Problem-solving research

(Response to “Hypothesis-Overdrive”

While I agree with the critique of “hypothesis” by Glass and by Glass & Hall, I believe that basing research funded by the public dollar on “questions” misses the point. What intriques a researcher in the form of a question may be very hard to explain to a layperson, or even a colleague in the same field. I prefer to explain to my students that research proposals must be “problem-solving”. These are typically mechanistic or design/engineering or targeted description (essentially the same as Freedman’s taxonomy of research problems -Freedman, P. (1960). The Principles of Scientific Research. Oxford, Pergamon Press. ), but inevitably the solution to scientific problems involves all three modes of research. Problems are solved by proposed design, hypotheses or search strategies, all of three of which can be collected under the rubric of ‘testable solutions”. Hypotheses are tools for solving problems; and we should dispense with any hypothesis as soon as it no longer is helping us solve the problem. I would suggest that “questions” and “models” (more or elss as described by Glass and Hall) are also tools for problem solving. Scientists should love hypotheses or questions no more than a journeyman loves her hammer.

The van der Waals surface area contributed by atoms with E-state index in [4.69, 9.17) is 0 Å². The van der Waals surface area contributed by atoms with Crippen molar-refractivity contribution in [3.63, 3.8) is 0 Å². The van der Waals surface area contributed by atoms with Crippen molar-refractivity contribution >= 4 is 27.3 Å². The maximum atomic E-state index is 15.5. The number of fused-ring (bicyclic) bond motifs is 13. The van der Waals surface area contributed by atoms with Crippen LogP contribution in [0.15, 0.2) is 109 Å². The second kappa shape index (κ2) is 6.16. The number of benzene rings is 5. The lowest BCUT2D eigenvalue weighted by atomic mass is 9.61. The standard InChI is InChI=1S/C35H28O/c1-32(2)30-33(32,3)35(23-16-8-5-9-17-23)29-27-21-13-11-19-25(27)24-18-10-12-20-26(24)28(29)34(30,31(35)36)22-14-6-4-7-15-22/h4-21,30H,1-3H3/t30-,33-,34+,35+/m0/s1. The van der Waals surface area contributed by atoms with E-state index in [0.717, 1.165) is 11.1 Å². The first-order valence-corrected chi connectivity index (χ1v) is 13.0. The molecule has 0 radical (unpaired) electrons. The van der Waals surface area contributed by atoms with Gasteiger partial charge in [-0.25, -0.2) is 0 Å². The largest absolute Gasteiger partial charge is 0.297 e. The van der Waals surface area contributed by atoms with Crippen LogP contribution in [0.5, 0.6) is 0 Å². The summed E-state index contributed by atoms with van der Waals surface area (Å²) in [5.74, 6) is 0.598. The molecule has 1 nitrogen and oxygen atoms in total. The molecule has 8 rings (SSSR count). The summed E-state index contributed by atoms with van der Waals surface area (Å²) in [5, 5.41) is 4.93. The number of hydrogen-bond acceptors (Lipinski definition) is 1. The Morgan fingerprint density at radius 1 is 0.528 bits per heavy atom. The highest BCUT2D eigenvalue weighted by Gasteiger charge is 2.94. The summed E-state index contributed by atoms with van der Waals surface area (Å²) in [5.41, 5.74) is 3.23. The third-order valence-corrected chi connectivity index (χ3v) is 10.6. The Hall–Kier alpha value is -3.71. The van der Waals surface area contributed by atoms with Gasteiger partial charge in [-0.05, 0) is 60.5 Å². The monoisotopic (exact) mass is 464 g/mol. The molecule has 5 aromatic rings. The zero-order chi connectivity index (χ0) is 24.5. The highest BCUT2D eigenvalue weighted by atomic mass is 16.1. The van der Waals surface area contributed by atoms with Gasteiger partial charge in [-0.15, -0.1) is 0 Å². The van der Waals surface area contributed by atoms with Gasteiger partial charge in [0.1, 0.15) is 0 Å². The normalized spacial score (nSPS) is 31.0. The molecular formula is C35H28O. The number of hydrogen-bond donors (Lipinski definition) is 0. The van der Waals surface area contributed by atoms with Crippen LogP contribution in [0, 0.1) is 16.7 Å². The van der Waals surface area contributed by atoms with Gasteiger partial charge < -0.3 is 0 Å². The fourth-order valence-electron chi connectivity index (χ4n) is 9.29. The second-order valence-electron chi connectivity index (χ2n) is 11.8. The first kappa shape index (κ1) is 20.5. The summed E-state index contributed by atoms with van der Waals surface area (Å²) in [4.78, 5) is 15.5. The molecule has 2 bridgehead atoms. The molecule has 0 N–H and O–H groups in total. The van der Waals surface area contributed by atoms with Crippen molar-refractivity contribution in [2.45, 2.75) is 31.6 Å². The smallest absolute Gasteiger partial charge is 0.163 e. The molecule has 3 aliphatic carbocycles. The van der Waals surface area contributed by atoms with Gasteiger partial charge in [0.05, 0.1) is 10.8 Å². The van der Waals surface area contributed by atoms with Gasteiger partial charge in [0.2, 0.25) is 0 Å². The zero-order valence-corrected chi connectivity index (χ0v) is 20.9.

Now, I suggest, that anyone can come to understand a problem, even if they never understand the hypothesis. Now, problems can be posed as questions, but not all questions identify problems. “How does Toxoplasma infection cause mice to lose their fear of cats?,” refers to a problem but “Does Toxoplasma damage fear-processing neurons in the amygdala” refers to an hypothesis that MIGHT solve the problem. Similarly, we can identify a design-engineering problem as a question (“How can we send humans to Mars and bring them back alive”) or as a statement (“The problem is to send humans to Mars and bring them back alive”). Similarly, we can express the targetted description of the human genome as a questions (“What is the sequence of the human genome?”) or as a mechanistic question (“How can we explain the genetic basis of human disease?) or as search stragety (“Sequencing the human genome should reveals details critical to explaining the genetic basis of human disease”).